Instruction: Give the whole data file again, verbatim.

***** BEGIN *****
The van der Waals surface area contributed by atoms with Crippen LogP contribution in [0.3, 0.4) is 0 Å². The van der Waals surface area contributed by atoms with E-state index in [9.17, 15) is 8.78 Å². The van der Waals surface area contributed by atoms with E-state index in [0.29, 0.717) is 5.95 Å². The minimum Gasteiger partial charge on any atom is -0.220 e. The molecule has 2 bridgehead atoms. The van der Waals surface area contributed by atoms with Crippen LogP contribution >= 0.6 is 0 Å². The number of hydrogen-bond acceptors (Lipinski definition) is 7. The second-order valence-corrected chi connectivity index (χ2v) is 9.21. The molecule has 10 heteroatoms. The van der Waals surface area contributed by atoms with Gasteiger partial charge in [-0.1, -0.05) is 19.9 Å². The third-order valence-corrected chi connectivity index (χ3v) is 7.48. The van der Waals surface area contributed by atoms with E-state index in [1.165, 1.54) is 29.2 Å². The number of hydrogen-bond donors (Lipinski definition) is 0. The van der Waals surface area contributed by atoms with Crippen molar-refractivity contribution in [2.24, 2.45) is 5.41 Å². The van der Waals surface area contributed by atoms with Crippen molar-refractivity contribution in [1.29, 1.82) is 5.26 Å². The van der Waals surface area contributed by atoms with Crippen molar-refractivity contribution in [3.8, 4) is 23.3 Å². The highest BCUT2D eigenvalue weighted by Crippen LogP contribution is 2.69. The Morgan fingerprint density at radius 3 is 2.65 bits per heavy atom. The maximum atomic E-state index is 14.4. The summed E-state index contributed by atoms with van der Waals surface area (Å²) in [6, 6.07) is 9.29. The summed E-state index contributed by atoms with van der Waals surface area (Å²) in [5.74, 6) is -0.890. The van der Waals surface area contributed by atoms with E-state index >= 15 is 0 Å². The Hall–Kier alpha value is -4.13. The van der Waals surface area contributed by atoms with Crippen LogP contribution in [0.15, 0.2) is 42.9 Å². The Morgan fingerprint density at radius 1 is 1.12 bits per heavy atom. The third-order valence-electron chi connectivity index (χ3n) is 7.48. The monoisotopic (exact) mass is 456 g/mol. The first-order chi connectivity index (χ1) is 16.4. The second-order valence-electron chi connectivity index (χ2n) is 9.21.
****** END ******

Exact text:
The van der Waals surface area contributed by atoms with Crippen LogP contribution in [0.3, 0.4) is 0 Å². The van der Waals surface area contributed by atoms with E-state index in [9.17, 15) is 8.78 Å². The van der Waals surface area contributed by atoms with E-state index in [0.29, 0.717) is 5.95 Å². The minimum Gasteiger partial charge on any atom is -0.220 e. The molecule has 2 bridgehead atoms. The van der Waals surface area contributed by atoms with Crippen LogP contribution >= 0.6 is 0 Å². The number of hydrogen-bond acceptors (Lipinski definition) is 7. The second-order valence-corrected chi connectivity index (χ2v) is 9.21. The molecule has 10 heteroatoms. The van der Waals surface area contributed by atoms with Gasteiger partial charge in [-0.1, -0.05) is 19.9 Å². The third-order valence-corrected chi connectivity index (χ3v) is 7.48. The van der Waals surface area contributed by atoms with E-state index in [1.165, 1.54) is 29.2 Å². The number of hydrogen-bond donors (Lipinski definition) is 0. The van der Waals surface area contributed by atoms with Crippen molar-refractivity contribution in [2.24, 2.45) is 5.41 Å². The van der Waals surface area contributed by atoms with Crippen molar-refractivity contribution in [1.29, 1.82) is 5.26 Å². The van der Waals surface area contributed by atoms with Crippen molar-refractivity contribution in [3.8, 4) is 23.3 Å². The highest BCUT2D eigenvalue weighted by Crippen LogP contribution is 2.69. The Morgan fingerprint density at radius 3 is 2.65 bits per heavy atom. The maximum atomic E-state index is 14.4. The summed E-state index contributed by atoms with van der Waals surface area (Å²) in [6, 6.07) is 9.29. The summed E-state index contributed by atoms with van der Waals surface area (Å²) in [5.74, 6) is -0.890. The van der Waals surface area contributed by atoms with E-state index >= 15 is 0 Å². The Hall–Kier alpha value is -4.13. The van der Waals surface area contributed by atoms with Crippen LogP contribution in [0.15, 0.2) is 42.9 Å². The Morgan fingerprint density at radius 1 is 1.12 bits per heavy atom. The third-order valence-electron chi connectivity index (χ3n) is 7.48. The monoisotopic (exact) mass is 456 g/mol. The first-order chi connectivity index (χ1) is 16.4. The second-order valence-electron chi connectivity index (χ2n) is 9.21.